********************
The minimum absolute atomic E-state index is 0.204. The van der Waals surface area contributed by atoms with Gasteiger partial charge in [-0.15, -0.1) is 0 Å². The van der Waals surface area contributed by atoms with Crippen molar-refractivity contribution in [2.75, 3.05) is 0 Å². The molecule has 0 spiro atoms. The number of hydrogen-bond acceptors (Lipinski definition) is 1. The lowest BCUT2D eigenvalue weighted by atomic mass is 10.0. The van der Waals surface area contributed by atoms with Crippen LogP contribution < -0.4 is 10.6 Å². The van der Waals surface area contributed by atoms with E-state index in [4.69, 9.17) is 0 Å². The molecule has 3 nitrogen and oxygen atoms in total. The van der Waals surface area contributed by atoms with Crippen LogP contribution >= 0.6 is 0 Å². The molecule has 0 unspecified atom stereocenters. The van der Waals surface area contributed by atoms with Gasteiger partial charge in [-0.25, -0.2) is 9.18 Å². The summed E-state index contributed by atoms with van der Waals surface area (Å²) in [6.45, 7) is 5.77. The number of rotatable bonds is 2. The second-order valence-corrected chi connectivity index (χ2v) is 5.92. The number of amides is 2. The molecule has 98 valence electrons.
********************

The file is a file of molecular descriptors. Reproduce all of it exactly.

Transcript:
The minimum absolute atomic E-state index is 0.204. The van der Waals surface area contributed by atoms with Gasteiger partial charge in [-0.15, -0.1) is 0 Å². The van der Waals surface area contributed by atoms with Crippen molar-refractivity contribution in [2.75, 3.05) is 0 Å². The molecule has 0 spiro atoms. The number of hydrogen-bond acceptors (Lipinski definition) is 1. The lowest BCUT2D eigenvalue weighted by atomic mass is 10.0. The van der Waals surface area contributed by atoms with Crippen LogP contribution < -0.4 is 10.6 Å². The van der Waals surface area contributed by atoms with E-state index in [4.69, 9.17) is 0 Å². The molecule has 3 nitrogen and oxygen atoms in total. The van der Waals surface area contributed by atoms with Crippen LogP contribution >= 0.6 is 0 Å². The molecule has 0 unspecified atom stereocenters. The van der Waals surface area contributed by atoms with Gasteiger partial charge in [-0.25, -0.2) is 9.18 Å². The summed E-state index contributed by atoms with van der Waals surface area (Å²) in [6.45, 7) is 5.77. The number of rotatable bonds is 2. The second-order valence-corrected chi connectivity index (χ2v) is 5.92. The number of amides is 2. The molecule has 98 valence electrons.